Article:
A federal program that insures homeowners against the risks of flood has paid multiple claims on tens of thousands of particularly flood-prone homes. The insurance program is sound, but improvements should be implemented to stop these so-called “repetitive loss” properties from continuing to drain the program’s resources.
The National Flood Insurance Program insures 4.4 million homes around the country. Some 48,000 of those insured properties, a mere 1 percent of the total, have been flooded at least twice in the last 10 years. Those claims cost the program $200 million each year and account for 25-30 percent of the claims paid, according to a statement from the National Association of Home Builders. The Federal Emergency Management Agency, a division of the U.S. Department of Homeland Security, operates the program.
The builders group last week called on Congress to “address repetitive loss properties in order to ensure the long-term viability” of the National Flood Insurance Program. The group also wants Congress to “narrowly define severe ‘repetitive loss’ properties to include only those that pose the most severe flood risks.”
This approach would direct FEMA “to address the most problematic properties first, which would quickly lead to significant savings to the NFIP and ensure its long-term viability,” Steve Feldmann, director of community affairs for the Fischer Group, a home builder in Kentucky, last week told a U.S. Senate subcommittee.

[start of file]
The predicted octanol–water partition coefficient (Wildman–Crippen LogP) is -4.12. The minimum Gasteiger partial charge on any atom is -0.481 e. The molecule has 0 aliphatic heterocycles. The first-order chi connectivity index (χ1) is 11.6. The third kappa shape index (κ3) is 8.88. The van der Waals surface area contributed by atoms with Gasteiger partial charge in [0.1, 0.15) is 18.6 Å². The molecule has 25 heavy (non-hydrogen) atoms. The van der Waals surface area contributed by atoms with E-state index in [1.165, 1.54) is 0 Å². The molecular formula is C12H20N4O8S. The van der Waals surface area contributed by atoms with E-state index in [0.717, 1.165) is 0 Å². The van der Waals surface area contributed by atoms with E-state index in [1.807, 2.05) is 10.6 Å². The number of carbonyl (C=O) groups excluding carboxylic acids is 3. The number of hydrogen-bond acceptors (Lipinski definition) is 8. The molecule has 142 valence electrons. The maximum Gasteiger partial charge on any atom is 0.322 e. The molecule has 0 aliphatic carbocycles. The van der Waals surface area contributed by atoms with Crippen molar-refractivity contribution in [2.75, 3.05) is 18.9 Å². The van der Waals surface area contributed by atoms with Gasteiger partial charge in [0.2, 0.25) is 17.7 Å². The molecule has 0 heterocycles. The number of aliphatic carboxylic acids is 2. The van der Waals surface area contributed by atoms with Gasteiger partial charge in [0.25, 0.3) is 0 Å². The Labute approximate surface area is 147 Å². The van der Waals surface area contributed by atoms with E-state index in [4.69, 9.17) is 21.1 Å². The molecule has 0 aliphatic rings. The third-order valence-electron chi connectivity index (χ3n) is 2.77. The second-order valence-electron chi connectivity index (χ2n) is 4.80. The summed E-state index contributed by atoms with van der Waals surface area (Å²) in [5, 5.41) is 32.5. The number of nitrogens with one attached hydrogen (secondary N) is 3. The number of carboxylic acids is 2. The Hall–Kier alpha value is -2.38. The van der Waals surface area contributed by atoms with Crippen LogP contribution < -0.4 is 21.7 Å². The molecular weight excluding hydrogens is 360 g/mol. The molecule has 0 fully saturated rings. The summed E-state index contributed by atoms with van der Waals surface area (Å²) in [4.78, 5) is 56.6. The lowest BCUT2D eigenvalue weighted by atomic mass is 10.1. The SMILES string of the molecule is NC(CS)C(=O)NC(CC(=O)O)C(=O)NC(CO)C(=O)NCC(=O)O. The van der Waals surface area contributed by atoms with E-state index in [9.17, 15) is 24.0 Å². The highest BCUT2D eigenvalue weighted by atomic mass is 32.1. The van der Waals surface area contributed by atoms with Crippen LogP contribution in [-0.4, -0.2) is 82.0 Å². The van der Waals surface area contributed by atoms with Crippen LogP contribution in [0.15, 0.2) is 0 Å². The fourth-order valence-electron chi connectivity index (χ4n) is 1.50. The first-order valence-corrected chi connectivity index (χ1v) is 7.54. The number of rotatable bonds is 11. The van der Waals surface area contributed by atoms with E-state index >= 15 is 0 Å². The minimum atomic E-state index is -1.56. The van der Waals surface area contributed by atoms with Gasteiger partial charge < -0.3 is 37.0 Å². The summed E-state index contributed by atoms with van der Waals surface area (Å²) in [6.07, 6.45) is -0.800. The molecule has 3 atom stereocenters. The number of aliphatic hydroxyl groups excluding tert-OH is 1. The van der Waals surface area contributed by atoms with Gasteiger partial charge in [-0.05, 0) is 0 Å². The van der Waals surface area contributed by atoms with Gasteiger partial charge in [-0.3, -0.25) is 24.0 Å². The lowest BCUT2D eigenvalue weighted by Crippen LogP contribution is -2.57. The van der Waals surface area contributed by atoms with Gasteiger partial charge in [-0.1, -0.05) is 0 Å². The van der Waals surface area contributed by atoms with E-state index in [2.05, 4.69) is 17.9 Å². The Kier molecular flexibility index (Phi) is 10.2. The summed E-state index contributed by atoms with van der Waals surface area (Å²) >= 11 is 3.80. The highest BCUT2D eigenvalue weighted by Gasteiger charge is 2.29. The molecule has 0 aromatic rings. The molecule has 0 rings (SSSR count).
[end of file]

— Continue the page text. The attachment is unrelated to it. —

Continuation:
There’s no question that Congress should take action. However, a too-narrow definition of repetitive loss properties would leave in place the current injustice of 4.4 million policyholders each paying an extra $45.45 each year for those 48,000 sadly and unfortunately flood-prone homes.
The high cost of repetitive loss properties to the national flood program is not a new problem. In fact, it’s a problem that’s existed for years.
Legislation first proposed nearly five years ago would have set aside $400 million–two years’ worth of repetitive-loss payouts–to buy out homeowners who suffered repetitive flood losses. Those who didn’t want to sell or elevate their properties could have kept their federal flood insurance, but would have had to pay market-rate premiums, instead of the low subsidized rates. The “Two Floods and You’re Out” legislation wasn’t enacted, and maybe it wasn’t exactly the right solution.
Nonetheless, it’s high time Congress took action to fix the problem of repetitive-loss properties, and that action should be aggressive and results-oriented, not merely symbolic.
Congress also should take the real estate industry’s advice and make the flood insurance program permanent or at least reauthorize it for several years at a time. The program is routinely reauthorized year after year, except when Congress is too busy to attend to it. In those years, the program lapses just long enough to create unnecessary stress and confusion for home buyers. Permanency would add stability and save people who buy a flood-plain house during a lapse period some trouble and worry about their new-bought home.
Images courtesy of FEMA.
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